Merging two people’s lives in marriage does not merge all of their finances, despite misconceptions consumers and even some advisors have, says Bruce Provda, an attorney based in New York City who specializes in financial issues surrounding marriage and divorce.

“The problem is many people do not give this any thought until there is a problem,” Provda says. “Advisors and consumers are often confused because issues of marriage and credit are not something that come up every day.”

A common misconception is that the credit scores of the two people merge once they are married, which is not true, Provda says.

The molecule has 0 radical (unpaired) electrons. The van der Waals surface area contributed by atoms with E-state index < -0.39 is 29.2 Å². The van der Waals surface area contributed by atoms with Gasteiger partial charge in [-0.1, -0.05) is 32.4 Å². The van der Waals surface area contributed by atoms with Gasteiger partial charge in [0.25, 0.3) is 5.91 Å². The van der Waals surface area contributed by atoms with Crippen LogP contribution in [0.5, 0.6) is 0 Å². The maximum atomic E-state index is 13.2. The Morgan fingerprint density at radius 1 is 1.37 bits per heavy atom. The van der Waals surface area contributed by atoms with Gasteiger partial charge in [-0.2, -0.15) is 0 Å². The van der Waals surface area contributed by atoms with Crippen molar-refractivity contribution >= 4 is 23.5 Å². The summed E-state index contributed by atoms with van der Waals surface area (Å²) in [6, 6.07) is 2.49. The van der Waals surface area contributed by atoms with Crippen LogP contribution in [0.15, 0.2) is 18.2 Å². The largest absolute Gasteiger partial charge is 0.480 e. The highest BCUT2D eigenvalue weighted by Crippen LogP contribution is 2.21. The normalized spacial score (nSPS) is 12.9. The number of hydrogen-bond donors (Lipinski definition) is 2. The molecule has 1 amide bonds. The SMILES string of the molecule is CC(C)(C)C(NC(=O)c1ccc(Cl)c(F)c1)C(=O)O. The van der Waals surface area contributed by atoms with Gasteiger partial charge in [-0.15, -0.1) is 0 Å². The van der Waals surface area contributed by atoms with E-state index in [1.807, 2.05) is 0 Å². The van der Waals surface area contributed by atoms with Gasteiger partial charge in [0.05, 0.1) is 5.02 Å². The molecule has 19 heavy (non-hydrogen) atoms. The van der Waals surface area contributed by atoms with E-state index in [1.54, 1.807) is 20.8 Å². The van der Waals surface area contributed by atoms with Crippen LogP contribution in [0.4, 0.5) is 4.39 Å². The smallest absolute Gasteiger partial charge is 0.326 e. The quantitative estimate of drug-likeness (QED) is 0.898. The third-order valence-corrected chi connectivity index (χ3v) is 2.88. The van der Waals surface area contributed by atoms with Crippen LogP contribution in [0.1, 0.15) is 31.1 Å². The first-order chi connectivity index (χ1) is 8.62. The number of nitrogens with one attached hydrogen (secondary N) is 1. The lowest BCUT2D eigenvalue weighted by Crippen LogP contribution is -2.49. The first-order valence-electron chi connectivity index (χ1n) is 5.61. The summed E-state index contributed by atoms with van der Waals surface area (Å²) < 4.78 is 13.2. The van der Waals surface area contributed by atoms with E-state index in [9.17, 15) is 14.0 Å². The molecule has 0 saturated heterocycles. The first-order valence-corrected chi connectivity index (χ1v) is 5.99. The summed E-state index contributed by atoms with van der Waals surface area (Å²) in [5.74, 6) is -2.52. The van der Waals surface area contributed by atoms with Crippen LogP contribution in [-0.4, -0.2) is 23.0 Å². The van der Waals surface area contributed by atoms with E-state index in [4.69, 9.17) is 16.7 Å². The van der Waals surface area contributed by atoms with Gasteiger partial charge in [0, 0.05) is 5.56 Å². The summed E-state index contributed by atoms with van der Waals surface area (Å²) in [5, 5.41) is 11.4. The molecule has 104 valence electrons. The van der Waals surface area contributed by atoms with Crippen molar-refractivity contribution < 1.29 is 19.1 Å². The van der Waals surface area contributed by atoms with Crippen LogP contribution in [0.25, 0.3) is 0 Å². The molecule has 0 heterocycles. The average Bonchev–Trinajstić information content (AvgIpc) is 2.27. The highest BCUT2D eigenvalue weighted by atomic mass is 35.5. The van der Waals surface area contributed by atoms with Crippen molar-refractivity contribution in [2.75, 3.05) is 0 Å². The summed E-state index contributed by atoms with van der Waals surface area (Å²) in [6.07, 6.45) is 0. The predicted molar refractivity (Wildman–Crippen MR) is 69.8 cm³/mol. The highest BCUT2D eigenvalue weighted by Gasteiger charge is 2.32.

“Marriage does not affect your credit score, even if you take your spouse’s last name,” says Kimberly Foss, president of Empyrion Wealth Management in Roseville, Calif. “If you change your name and report this change to your creditors, you will not have to start from scratch with a new credit history.

“However, there may be some inaccuracies in your credit report during this transition, so it is important to check you credit report frequently during this period, as well as annually thereafter,” she adds.

But the credit scores of both partners can affect any application for a mortgage or a joint loan. “There are many instances where one partner has a terrible credit score and the other has a good score,” Provda says. “In order to get the mortgage or loan, the one with a good score may want to sign the mortgage, but remember, the one who signs it will be the one responsible for the entire debt.”